Porter, a Democrat, placed a stay on her ruling if Trump appeals by Thursday, or if the U.S. Supreme Court issues a highly anticipated ruling in a Colorado case involving a 14th Amendment challenge.

"This is a historic victory," said Ron Fein, legal director of Free Speech for People, the co-lead counsel in the case. "Every court or official that has addressed the merits of Trump's constitutional eligibility has found that he engaged in insurrection after taking the oath of office and is therefore disqualified from the presidency."

Enacted after the Civil War, Section 3 of the 14th Amendment bars from public office any "officer of the United States" who has taken an oath to uphold the U.S. Constitution but then participates in an insurrection or rebellion against the country. The text does not require a criminal conviction for the clause to apply.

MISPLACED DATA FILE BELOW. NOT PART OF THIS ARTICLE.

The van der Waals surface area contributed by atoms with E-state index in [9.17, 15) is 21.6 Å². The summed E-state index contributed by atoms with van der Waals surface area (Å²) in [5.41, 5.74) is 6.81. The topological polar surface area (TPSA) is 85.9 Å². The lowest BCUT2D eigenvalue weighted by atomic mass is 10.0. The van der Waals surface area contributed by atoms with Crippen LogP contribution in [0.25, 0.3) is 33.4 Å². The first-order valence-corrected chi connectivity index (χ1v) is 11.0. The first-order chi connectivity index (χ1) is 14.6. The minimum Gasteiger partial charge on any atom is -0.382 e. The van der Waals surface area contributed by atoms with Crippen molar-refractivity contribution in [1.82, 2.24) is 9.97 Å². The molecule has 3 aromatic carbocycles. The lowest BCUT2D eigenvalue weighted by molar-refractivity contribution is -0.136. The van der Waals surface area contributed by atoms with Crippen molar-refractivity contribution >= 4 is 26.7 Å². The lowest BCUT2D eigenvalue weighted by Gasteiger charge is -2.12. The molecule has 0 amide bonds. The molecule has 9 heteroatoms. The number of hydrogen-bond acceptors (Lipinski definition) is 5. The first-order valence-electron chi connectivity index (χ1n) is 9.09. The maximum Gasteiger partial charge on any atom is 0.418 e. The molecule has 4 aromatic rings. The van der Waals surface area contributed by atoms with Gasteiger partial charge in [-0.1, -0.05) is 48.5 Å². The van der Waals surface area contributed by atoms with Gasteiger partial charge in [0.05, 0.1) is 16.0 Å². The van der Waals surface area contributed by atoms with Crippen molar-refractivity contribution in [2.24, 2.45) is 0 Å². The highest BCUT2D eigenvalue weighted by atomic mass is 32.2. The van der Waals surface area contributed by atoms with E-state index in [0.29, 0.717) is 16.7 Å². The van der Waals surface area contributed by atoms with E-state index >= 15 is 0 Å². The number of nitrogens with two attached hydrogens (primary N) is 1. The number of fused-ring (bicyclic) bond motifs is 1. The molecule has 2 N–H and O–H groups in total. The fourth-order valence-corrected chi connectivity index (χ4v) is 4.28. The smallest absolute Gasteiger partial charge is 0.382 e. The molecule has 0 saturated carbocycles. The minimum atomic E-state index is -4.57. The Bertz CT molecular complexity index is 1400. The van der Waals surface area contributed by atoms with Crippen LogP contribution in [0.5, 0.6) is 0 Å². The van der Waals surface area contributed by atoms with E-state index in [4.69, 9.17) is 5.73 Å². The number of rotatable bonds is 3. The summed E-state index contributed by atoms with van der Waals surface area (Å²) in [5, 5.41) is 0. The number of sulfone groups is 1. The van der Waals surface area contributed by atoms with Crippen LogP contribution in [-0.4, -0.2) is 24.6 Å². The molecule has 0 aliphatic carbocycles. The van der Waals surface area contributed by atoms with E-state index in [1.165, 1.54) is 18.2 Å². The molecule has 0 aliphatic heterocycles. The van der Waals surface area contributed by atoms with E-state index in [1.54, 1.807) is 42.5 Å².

Plaintiffs' attorney Caryn Lederer called the ruling "a critical decision that is adding to decisions in Colorado and Maine on this point."

Last month, a Maine judge deferred a ruling on yet another insurrection clause challenge, citing the Supreme Court's Colorado case.

Steven Cheung, a spokesperson for Trump's campaign, said that "today, an activist Democrat judge in Illinois summarily overruled the state's Board of Elections and contradicted earlier decisions from dozens of other state and federal jurisdictions."

"This is an unconstitutional ruling that we will quickly appeal," he added.

According toThe New York Times, courts in at least 18 states have dismissed or rejected efforts to exclude Trump from the ballot on 14th Amendment grounds, while unresolved challenges remain in 15 states.

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Biden arrives at San Francisco International Airport